Top tips for good sleep

28 May 2019
An alarm clock in front of a sleeping woman.

Most of us take a good night’s sleep for granted, but what if you have arthritis or a related condition and find it too painful to sleep? Here are some tips on how to get a peaceful sleep, so you wake up feeling rested, refreshed and ready for the day. Sleep is restorative.

It’s important for everyone, but especially for people living with a long-term health condition, such as arthritis. But there’s the rub: painful conditions can affect sleep patterns, and lack of sleep can lower the body’s ability to cope with pain. The importance of sleep should not be taken lightly.

“As we sleep, tissue grows and repairs itself, and the immune system is strengthened,” explains Lisa Artis, sleep adviser for The Sleep Council.

“The brain also repairs itself, and sleep affects the levels of hormones and other chemicals in your body. Getting too little sleep disrupts all that.”

Long-term sleep deprivation has been linked to a number of serious health problems, such as heart disease, diabetes and stroke.

A 2013 survey by The Sleep Council found that 27 per cent of Britons experience poor-quality sleep on a regular basis – and 10 per cent of people said arthritis was the cause of poor sleep.

There are no quick fixes for a good sleep, but there are several things that you can do to help get a more peaceful night.

Remember to speak to your doctor if you need help managing your pain during the night, or if you are regularly suffering from disturbed sleep.

Restful routine

“The key to getting a good night’s sleep is routine,” says Artis. A routine will signal to the brain that it’s time for sleep. Having a warm bath and doing gentle stretches or yoga can help prepare your body for bed, while reading and playing calming music will help you to unwind.

Artis also advises going to sleep and waking up at roughly the same time every day: “Your body and mind will feel much better for it."

Keep it dark

When it gets dark, our bodies release melatonin – the sleep hormone. It’s one of the ways our bodies know that it is time to rest.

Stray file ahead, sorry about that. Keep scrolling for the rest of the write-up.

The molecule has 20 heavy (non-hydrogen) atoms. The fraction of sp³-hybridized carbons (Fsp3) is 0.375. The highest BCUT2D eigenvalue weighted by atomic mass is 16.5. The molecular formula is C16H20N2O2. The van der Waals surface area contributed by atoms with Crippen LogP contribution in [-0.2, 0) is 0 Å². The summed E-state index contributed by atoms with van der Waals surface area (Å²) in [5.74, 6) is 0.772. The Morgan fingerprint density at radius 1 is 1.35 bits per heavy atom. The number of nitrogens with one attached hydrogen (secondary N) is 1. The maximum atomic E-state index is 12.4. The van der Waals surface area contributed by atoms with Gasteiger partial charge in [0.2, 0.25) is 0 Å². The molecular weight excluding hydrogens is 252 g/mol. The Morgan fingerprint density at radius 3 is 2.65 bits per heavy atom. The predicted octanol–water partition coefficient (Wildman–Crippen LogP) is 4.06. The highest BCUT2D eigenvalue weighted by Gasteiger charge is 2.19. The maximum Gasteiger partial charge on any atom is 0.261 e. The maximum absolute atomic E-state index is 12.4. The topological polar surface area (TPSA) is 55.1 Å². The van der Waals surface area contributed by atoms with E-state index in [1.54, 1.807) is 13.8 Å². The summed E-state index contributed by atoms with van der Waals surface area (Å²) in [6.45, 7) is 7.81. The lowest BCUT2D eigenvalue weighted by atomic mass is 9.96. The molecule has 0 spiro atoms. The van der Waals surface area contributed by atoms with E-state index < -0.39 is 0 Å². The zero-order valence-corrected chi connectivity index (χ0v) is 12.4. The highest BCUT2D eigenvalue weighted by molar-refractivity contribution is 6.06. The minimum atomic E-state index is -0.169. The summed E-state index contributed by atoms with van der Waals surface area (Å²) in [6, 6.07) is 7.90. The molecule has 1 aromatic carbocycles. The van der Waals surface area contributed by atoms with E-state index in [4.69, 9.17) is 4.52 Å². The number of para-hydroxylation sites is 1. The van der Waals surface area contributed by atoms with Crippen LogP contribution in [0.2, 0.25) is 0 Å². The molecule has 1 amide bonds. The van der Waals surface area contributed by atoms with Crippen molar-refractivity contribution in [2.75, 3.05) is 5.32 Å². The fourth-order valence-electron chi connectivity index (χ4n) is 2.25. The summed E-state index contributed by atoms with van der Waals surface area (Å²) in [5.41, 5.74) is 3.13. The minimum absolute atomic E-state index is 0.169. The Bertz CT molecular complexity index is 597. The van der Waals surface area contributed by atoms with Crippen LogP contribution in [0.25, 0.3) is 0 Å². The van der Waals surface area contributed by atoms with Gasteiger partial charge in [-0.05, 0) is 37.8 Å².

Light, especially from screens, can block the release of melatonin, so avoid watching telly, or looking at a computer or mobile phone, in the hour or so before bed. Blackout blinds or heavy curtains may help block out natural light, especially in the summer months.

Avoid the naps

Avoid taking long afternoon naps if you can, as these can interfere with your natural sleeping patterns. If you need a daytime snooze, limit it to 30 minutes – set a timer if you have one

Set the atmosphere

Try to keep it cool, quiet and clutter-free: avoid having a TV in your room and don’t let it become a dumping ground for the rest of the house.

“Your bedroom should be a space of calm and relaxation,”

Lisa Artis, The Sleep Council

Write it down

If you start thinking about your ‘to do’ list or worrying about something the moment your head hits the pillow, then keep a notepad and pen in your bedside drawer and write down what is concerning you. “This helps to clear the mind, making it easier to concentrate on getting a good night’s sleep,” says Artis.

Healthy living

Sometimes the old advice is the best: take regular, moderate exercise during the day (not too close to bedtime) and avoid eating a heavy meal or drinking caffeine and alcohol in the evenings.

“Alcohol may help you fall asleep initially but will interrupt your sleep later on in the night and it robs us of one of our most satisfying types of sleep, where dreams occur,” Artis explains. “Plus you will wake dehydrated and needing the loo!”

Read more about sleep and arthritis.

This article is from our Summer edition of Inspire magazine. Read it in full here.

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